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Never Lose Money
Should you Ignore the Advice of the World's Wealthiest Man?
Simple:  If your investment time horizon is 30 years, perhaps the time until one retires for instance, an investing mistake (or a few bear markets) can be overcome.  If your investment time horizon, however, is the two years you have until your child begins college, you'd better follow Buffett Rule Number 1. 

Another piece of sage advice: "I am more concerned with the return OF my money than I am the return ON my money."  While the source of this quote is disputed - it was either Mark Twain or Will Rogers - its wisdom is not.  If your child's 529 Plan loses 35% the year before college starts, it may not have been the best "College Savings Plan" choice. 

Wall Street salespeople always want to talk about "average annual return" because such focus hides the fact that Wall Street's products don't always live up to their hype.  This is particularly true of 529 Plans, many of which have NEGATIVE rates of return over the last five years.
Buffett Rule Number 1:  NEVER Lose Money.

Buffett Rule Number 2:  Never forget Rule Number 1.

How does this apply to college savings?
Let's discuss rates of return and money in a general way and then examine a popular 529 Plan.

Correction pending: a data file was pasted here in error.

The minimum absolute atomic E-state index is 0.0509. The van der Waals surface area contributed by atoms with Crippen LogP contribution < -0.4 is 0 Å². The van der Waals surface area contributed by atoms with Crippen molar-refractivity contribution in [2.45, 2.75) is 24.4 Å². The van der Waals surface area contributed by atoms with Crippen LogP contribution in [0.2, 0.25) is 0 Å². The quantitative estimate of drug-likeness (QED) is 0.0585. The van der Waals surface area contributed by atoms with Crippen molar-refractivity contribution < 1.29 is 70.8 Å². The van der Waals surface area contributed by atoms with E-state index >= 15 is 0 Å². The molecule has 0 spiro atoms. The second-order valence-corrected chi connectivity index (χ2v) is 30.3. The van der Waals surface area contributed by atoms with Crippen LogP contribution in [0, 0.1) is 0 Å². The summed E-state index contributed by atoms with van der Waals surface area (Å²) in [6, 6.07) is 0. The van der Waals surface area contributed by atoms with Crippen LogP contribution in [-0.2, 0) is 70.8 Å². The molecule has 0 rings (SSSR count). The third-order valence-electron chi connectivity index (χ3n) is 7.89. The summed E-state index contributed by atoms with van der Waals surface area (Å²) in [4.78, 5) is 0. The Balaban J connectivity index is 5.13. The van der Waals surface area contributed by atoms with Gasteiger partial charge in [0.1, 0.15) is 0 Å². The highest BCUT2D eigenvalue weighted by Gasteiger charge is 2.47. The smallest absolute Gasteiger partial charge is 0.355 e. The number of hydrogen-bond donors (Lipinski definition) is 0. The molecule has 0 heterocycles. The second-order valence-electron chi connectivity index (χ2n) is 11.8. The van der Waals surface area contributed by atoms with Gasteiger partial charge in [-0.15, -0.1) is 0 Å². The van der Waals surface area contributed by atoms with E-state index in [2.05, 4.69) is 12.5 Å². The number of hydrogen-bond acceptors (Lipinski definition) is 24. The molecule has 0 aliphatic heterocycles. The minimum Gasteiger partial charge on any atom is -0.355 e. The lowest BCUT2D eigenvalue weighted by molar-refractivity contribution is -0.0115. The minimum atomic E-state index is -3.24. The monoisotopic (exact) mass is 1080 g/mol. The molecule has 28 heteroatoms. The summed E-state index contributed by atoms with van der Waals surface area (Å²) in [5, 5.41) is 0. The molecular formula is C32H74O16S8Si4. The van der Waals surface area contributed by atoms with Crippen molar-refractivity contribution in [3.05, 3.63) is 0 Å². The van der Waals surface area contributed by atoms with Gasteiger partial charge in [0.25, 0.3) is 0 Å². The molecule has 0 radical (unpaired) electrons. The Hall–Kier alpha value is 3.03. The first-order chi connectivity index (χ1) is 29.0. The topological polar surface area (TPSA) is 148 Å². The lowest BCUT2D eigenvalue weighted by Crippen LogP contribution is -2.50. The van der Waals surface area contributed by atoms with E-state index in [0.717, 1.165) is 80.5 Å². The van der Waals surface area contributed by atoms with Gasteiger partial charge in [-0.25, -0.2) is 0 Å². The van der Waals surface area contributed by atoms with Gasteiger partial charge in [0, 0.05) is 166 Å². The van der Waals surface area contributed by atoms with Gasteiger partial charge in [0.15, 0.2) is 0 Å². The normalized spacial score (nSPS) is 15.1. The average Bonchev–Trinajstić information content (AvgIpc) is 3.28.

Concept One: "Getting Back to Even"

Assume you have $100,000 in a mutual fund/managed money account/529 Plan and that it loses 38% this year (like a lot of equity investments actually did in 2008).  If your money manager (or the market) manages to rise 38% next year, you're all even right?  -38% then +38% equals Zero, right.  Yes but dollars are a bit more complicated than averages.
Please see the two tables below.  The one at left illustrates the actual monetary
Start
Performance
End
$100,000
-38%
$62,000

+61.29%
$100,000
Start
Performance
End
$100,000
-38%
$62,000

+38%
$85,560
Next:  Concept Two:  "The Flaw of Averages"


value of the "down 38, up 38" premise (investment value = $85,560).  The second table shows the performance required in Year 2 to get back to even (a 61% gain), after a 38% Year 1 Loss (like the loss that actually happened in 2008 for 529 Plans).
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